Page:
Optional. Comma-separated list of URIs to treat as replication sources. Upon the start, Tarantool will attempt to connect to those instances, fetch the data snapshot and start replicating transaction logs. In other words, it will become a slave. For the multi-master configuration, other participating instances of Tarantool should be started with the same TARANTOOL_REPLICATION. (NB: applicable only to >=1.7)




Optional. Specifies how much memory Tarantool allocates to actually store tuples, in bytes. When the limit is reached, INSERT or UPDATE requests begin failing. Default is 268435456 (256 megabytes).


Optional. Used as the multiplier for computing the sizes of memory chunks that tuples are stored in. A lower value may result in less wasted memory depending on the total amount of memory available and the distribution of item sizes. Default is 1.05.


Optional. Size of the largest allocation unit in bytes. It can be increased if it is necessary to store large tuples. Default is 1048576.


Optional. Size of the smallest allocation unit, in bytes. It can be decreased if most of the tuples are very small. Default is 16.


Optional. Specifies how often snapshots will be made, in seconds. Default is 3600 (every 1 hour).


Optional. When set to "true" Tarantool tries to continue if there is an error while reading a snapshot file or a write-ahead log file. Skips invalid records, reads as much data as possible, print a warning in console and start the database.

Reporting problems and getting help

You can report problems and request features on our GitHub.

Alternatively you may get help on our Telegram channel.


How to contribute

Open a pull request to the master branch. A maintaner is responsible for merging the PR.

How to check

Say, we have updated 'dockerfiles/alpine_3.9' and want to check it:

$ TAG=2 OS=alpine DIST=3.9 VER=2.x PORT=5200 make -f build
$ docker run -it tarantool/tarantool:2
...perform a test...

Build pipelines

Fixed versions:

Docker tag Dockerfile
1.10.0 .. 1.10.3 dockerfile/alpine_3.5
1.10.4 .. 1.10.9 dockerfile/alpine_3.9
2.1.0 .. 2.1.2 dockerfile/alpine_3.5
2.1.3 dockerfile/alpine_3.9
2.2.0 .. 2.2.1 dockerfile/alpine_3.5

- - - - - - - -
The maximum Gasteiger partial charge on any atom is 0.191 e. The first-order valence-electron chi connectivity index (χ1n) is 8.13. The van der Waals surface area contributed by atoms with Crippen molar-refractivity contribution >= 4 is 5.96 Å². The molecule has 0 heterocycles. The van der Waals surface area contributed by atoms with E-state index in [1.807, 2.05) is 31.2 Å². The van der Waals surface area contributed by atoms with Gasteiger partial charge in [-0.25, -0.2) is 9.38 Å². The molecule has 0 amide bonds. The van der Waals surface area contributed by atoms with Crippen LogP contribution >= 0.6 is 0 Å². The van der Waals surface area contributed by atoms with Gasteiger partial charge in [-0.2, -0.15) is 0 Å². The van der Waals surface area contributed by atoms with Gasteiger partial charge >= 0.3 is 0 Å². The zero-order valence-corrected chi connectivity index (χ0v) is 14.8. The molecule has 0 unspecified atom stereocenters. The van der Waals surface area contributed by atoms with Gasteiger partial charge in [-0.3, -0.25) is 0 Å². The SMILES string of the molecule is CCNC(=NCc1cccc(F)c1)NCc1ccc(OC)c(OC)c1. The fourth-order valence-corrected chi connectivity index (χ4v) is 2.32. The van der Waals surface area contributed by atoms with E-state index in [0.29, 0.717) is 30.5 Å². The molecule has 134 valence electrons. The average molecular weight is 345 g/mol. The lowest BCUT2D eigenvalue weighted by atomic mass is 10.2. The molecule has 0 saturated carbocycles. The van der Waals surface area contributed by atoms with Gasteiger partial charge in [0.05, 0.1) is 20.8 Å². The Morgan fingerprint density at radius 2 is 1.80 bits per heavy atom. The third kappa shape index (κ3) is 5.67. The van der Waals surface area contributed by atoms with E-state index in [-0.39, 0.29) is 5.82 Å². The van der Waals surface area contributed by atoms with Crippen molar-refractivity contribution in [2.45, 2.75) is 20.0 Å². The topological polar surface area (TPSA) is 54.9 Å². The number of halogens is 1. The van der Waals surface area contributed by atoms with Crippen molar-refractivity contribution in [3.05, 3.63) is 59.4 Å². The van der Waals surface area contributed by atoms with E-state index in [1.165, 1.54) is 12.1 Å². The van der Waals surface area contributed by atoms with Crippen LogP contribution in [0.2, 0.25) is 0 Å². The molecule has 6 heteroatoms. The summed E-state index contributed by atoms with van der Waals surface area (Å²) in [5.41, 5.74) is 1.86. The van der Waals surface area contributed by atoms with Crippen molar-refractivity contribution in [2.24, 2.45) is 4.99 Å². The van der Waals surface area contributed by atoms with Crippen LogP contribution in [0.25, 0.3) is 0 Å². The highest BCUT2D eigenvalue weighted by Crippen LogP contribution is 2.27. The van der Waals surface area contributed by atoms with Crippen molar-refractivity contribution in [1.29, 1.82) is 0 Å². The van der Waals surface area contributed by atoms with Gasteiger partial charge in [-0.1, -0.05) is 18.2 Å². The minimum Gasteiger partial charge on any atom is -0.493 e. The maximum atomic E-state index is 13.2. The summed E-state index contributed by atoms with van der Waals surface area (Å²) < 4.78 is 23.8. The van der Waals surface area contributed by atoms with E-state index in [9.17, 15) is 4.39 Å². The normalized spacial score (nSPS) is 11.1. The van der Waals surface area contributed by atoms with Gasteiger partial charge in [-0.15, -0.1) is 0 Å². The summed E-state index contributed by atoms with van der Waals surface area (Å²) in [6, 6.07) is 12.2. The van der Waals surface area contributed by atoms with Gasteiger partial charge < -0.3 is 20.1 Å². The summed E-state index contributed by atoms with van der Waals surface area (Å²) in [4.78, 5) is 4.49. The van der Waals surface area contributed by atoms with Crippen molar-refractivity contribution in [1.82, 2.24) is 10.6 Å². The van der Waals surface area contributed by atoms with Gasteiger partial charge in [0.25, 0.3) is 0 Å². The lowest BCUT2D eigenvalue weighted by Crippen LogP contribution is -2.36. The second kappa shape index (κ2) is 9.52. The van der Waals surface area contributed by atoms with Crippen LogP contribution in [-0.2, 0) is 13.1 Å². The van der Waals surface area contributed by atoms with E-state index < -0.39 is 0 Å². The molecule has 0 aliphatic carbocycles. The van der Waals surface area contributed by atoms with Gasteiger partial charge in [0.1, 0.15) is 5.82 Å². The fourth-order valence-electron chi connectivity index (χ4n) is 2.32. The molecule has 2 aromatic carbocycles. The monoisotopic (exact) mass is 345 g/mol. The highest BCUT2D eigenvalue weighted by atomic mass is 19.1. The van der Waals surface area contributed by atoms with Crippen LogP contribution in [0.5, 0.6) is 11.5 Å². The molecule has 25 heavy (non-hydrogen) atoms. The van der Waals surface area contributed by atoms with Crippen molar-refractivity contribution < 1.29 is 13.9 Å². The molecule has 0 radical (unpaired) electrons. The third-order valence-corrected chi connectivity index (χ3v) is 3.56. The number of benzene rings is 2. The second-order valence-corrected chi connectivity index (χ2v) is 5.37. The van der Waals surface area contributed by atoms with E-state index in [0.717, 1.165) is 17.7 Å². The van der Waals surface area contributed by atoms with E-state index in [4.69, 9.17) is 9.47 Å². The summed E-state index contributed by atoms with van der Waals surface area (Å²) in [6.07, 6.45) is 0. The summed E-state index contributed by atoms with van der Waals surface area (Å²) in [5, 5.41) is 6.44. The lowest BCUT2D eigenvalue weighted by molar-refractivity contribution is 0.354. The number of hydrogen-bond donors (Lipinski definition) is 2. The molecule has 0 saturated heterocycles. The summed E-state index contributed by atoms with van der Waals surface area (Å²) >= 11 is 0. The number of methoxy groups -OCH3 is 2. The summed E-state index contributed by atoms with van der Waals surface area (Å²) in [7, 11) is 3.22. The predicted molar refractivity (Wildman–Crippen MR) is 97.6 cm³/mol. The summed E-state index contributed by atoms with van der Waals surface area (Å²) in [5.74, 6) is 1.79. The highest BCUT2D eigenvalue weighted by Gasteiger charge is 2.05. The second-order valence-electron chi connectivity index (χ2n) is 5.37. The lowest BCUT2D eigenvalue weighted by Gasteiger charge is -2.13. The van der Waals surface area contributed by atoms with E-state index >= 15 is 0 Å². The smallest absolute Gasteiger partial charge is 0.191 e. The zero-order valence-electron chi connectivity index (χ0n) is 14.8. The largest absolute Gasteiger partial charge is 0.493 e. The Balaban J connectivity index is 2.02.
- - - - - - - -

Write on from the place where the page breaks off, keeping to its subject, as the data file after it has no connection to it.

2.2.2 .. 2.2.3 dockerfile/alpine_3.9
2.3.0 dockerfile/alpine_3.5
2.3.1 .. 2.3.3 dockerfile/alpine_3.9
2.4.0 .. 2.4.3 dockerfile/alpine_3.9
2.5.0 .. 2.5.3 dockerfile/alpine_3.9
2.6.0 .. 2.6.3 dockerfile/alpine_3.9
2.7.0 .. 2.7.2 dockerfile/alpine_3.9
2.8.0 .. 2.8.1 dockerfile/alpine_3.9
2.9.0 dockerfile/alpine_3.9

Rolling versions:

Docker tag Dockerfile
1 dockerfile/alpine_3.9
2.1 .. 2.8 dockerfile/alpine_3.9
2, latest dockerfile/alpine_3.9

Special builds:

Docker tag Dockerfile
1.x-centos7 dockerfile/centos_7
2.x-centos7 dockerfile/centos_7

Release policy

All images are pushed to Docker Hub.

Fixed version tags (x.y.z) are frozen: we never update them.

Example of minor versions timeline:

  • x.y.0 - Alpha
    • x.y.1 - Beta
      • x.y.2 - Stable
        • x.y.3 - Stable

Rolling versions are updated to the last stable fixed version tags:

  • x.y == x.y.<last-z> (== means 'points to the same image')
  • 1 == 1.<last-y>.2
  • 2 == 2.<last-y>.2
  • latest == 2

Special stable builds (CentOS) are updated with the same policy as rolling versions:

  • 1.x-centos7 image offers a last 1.<last-y>.2 release
  • 2.x-centos7 image offers a last 2.<last-y>.2 release

Exceptional cases

As an exception we can deliver an important update for the existing tarantool release within x.y.z-r1, x.y.z-r2, ... tags.

When x.y.z-r<N> is released, the corresponding rolling releases (x.y, x and latest if x == 2) should be updated to point to the same image.

There is no strict policy, which updates should be considered important. Let's decide on demand and define the policy later.

TBD: How to notify users about the exceptional updates?

How to push an image (for maintainers)


$ export TAG=2
$ export OS=alpine DIST=3.9 VER=2.x  # double check the values!
$ PORT=5200 make -f build
$ docker push tarantool/tarantool:${TAG}


Docker images for tarantool database




No releases published


No packages published